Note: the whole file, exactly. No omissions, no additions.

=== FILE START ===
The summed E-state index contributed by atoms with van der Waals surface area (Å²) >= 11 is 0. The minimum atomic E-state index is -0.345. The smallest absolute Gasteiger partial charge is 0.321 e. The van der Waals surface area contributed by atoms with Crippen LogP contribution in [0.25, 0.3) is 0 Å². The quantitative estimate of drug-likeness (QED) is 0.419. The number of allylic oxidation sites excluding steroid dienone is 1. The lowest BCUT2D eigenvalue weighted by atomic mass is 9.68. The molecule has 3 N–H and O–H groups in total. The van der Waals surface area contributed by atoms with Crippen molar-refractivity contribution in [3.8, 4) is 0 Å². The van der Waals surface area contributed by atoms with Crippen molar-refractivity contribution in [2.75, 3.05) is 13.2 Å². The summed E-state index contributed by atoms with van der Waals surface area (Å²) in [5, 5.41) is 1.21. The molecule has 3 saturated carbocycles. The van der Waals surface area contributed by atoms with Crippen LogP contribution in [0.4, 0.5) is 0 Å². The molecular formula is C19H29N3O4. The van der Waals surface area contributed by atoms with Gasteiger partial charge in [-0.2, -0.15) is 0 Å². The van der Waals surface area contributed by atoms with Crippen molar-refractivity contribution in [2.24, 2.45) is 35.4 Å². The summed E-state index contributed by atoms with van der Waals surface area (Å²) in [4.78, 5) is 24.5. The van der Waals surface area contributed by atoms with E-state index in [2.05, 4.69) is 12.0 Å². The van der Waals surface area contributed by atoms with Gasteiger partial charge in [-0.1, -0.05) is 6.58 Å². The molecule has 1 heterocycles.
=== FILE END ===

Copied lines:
The summed E-state index contributed by atoms with van der Waals surface area (Å²) >= 11 is 0. The minimum atomic E-state index is -0.345. The smallest absolute Gasteiger partial charge is 0.321 e. The van der Waals surface area contributed by atoms with Crippen LogP contribution in [0.25, 0.3) is 0 Å². The quantitative estimate of drug-likeness (QED) is 0.419. The number of allylic oxidation sites excluding steroid dienone is 1. The lowest BCUT2D eigenvalue weighted by atomic mass is 9.68. The molecule has 3 N–H and O–H groups in total. The van der Waals surface area contributed by atoms with Crippen molar-refractivity contribution in [3.8, 4) is 0 Å². The van der Waals surface area contributed by atoms with Crippen molar-refractivity contribution in [2.75, 3.05) is 13.2 Å². The summed E-state index contributed by atoms with van der Waals surface area (Å²) in [5, 5.41) is 1.21. The molecule has 3 saturated carbocycles. The van der Waals surface area contributed by atoms with Crippen LogP contribution in [0.4, 0.5) is 0 Å². The molecular formula is C19H29N3O4. The van der Waals surface area contributed by atoms with Gasteiger partial charge in [-0.2, -0.15) is 0 Å². The van der Waals surface area contributed by atoms with Crippen molar-refractivity contribution in [2.24, 2.45) is 35.4 Å². The summed E-state index contributed by atoms with van der Waals surface area (Å²) in [4.78, 5) is 24.5. The van der Waals surface area contributed by atoms with E-state index in [2.05, 4.69) is 12.0 Å². The van der Waals surface area contributed by atoms with Gasteiger partial charge in [-0.1, -0.05) is 6.58 Å². The molecule has 1 heterocycles.